It’s finally starting to warm up in Philly, but there are still big gray piles of snow on the ground and enough chill in the wind to turn our faces red. You probably shouldn’t eat the snow at this point, but if we get fresh–we might!–it’s good to know that a little snow ice cream won’t kill you. Meanwhile, if you’re running out of shows to watch after many cold and icy days indoors, here are a couple of ideas.
First We Feast offers a list of the best food scenes in Broad City. I don’t think I had realized how much food plays a role in character-building and setting up relationships in that show, but there’s really at least one good food scene in every episode. However, like any listicle commenter, I think they left out the best one: Season 1, “Stolen Phone,” Ilana calls Lincoln when she’s worried that Abbi is kidnapped or dead, but forgets to call him to tell him that Abbi is safe. “Abbi’s my friend too,” he protests when he finds out. “I was so worried, I baked a whole cake! And then I ate a whole cake!” But he switches suddenly from aggrieved to hopeful and suggestive, telling Ilana that there’s another cake in the oven and she could come over and help him eat it–“or we could just smash our faces into it.”
Which they do, while Facetiming with Abbi, who wanted to see it happen.
It’s a really sweet moment; the show is always at its best when highlighting the friendship between Ilana and Abbi, which is fierce and loyal despite (or because of?) flaws like Ilana’s eternal mission to push Abbi out of her sexual comfort zones. But it’s also a nice scene between Ilana and Lincoln, who are what I guess you’d call sex friends; the friends part is highlighted here, showing how they genuinely enjoy each other’s company.
Another show repeatedly recommended to me is Sword Art Online. The title refers to a fictional massive multiplayer game that fully immerses the players in a virtual reality. In this animated series, players get stuck inside the game and can’t log out until they defeat it. I’m not very familiar with Japanese animation as a genre, but this world was very recognizable to me, and its depiction of the day-to-day life of level-grinding is hilariously on-point. And, of course, there are examples of all the different in-game food mechanisms I discussed in this post: defeated creatures drop items, sometimes food; the players require regular sustenance as though feeding a meter (although the food only nourishes their in-game avatars and not their real-world bodies); and cafes and taverns play a vital role in worldbuilding and relationship development.
The episode that pulled me into the series begins with the main character Kirito killing a rabbit-like creature which drops an extremely high-value meat. Kirito’s shopkeeper friend encourages him to eat it instead of selling it, but Kirito does not have a high enough cooking skill to do so without ruining it. He enlists the help of his friend Asuna, who has maxed out her cooking skill and often supplies delicious picnic lunches on their monster-killing expeditions. She “cooks” by summoning up the additional ingredients on her in-game menu and tapping each tray with a knife, which instantly transmutes it into chopped and prepped ingredients.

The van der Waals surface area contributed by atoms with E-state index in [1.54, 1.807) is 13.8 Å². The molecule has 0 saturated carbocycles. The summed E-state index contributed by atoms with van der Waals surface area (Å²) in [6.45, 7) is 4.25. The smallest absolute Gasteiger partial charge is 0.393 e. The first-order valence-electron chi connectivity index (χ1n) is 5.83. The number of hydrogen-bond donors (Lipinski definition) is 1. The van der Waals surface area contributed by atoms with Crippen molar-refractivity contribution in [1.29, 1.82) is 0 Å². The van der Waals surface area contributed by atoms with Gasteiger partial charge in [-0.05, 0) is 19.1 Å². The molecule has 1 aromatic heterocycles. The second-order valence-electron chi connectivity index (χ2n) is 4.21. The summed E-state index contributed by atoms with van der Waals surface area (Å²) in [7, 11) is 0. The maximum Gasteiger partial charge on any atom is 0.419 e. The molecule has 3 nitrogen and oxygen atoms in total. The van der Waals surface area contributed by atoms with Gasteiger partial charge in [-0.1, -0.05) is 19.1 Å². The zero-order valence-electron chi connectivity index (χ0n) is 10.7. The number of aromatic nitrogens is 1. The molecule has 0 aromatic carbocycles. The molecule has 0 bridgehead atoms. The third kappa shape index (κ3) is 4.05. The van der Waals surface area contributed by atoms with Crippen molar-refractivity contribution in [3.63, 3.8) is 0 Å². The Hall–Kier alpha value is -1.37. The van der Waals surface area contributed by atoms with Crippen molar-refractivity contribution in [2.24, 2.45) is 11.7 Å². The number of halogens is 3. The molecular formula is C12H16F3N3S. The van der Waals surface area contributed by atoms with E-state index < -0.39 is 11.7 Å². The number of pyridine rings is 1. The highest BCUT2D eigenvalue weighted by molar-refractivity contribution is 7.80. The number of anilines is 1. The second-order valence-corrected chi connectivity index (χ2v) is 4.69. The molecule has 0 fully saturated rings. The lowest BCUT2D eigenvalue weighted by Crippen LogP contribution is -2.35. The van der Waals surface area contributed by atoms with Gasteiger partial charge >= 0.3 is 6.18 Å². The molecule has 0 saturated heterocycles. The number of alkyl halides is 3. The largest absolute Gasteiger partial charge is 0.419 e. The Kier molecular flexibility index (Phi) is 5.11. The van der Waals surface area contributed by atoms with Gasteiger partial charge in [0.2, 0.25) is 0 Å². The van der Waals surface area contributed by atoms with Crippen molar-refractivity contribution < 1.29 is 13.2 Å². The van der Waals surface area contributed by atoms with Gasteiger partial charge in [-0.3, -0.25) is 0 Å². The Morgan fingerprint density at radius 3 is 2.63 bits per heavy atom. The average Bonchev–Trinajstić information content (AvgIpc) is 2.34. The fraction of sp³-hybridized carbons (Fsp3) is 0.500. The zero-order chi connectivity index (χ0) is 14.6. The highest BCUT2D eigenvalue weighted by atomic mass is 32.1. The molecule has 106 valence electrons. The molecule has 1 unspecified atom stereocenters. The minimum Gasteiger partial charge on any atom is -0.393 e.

Maxing out her skill made cooking pretty boring, Asuna complains; it’s too simple and fast without all the additional steps and slow simmering of real-world cooking. That’s a familiar dilemma to any RPG player: you can grind a skill until it’s extremely powerful, but the pleasure of those effects is all too short as the game becomes repetitive and easy. On the other hand, the payoff for Kirito and Asuna is still immense: the meal created with top-class meat and top-class cooking was extremely enjoyable to eat, and over this luxurious meal they form a partnership.
The same friend who got me tuned in to Sword Art Online also forwarded me this extremely comprehensive list of cocktails especially designed for each of your companions in the Dragon Age series. Seriously, there is a cocktail for every party member in each of the three games–that’s more than thirty cocktails, and they all have thoughtful little details (e.g. Alistair’s cocktail contains a cherry). I am impressed at the dedication of these players and drinkers.
Because I work from home a few days each week, I’ve been trying to do more adventurous things in the kitchen to make the best use of the staples I already have and the produce that is inexpensive at this time of year. For example, strawberries have been coming in cheaply from somewhere; after chopping up several quarts of them, I followed this suggestion to soak the hulls in clear liquor I’ve been meaning to use up. I’m not sure whether my experiment was successful: after a week, my infusion is a little bitter, but it smells amazing and has a beautiful color. In fact, the gin seemed to leech all the color right out of the strawberry hulls, leaving me a pitcher of weird white stubs…
…as though they’d been drained of color by a rabbit with fangs.
Read or seen any good food media lately?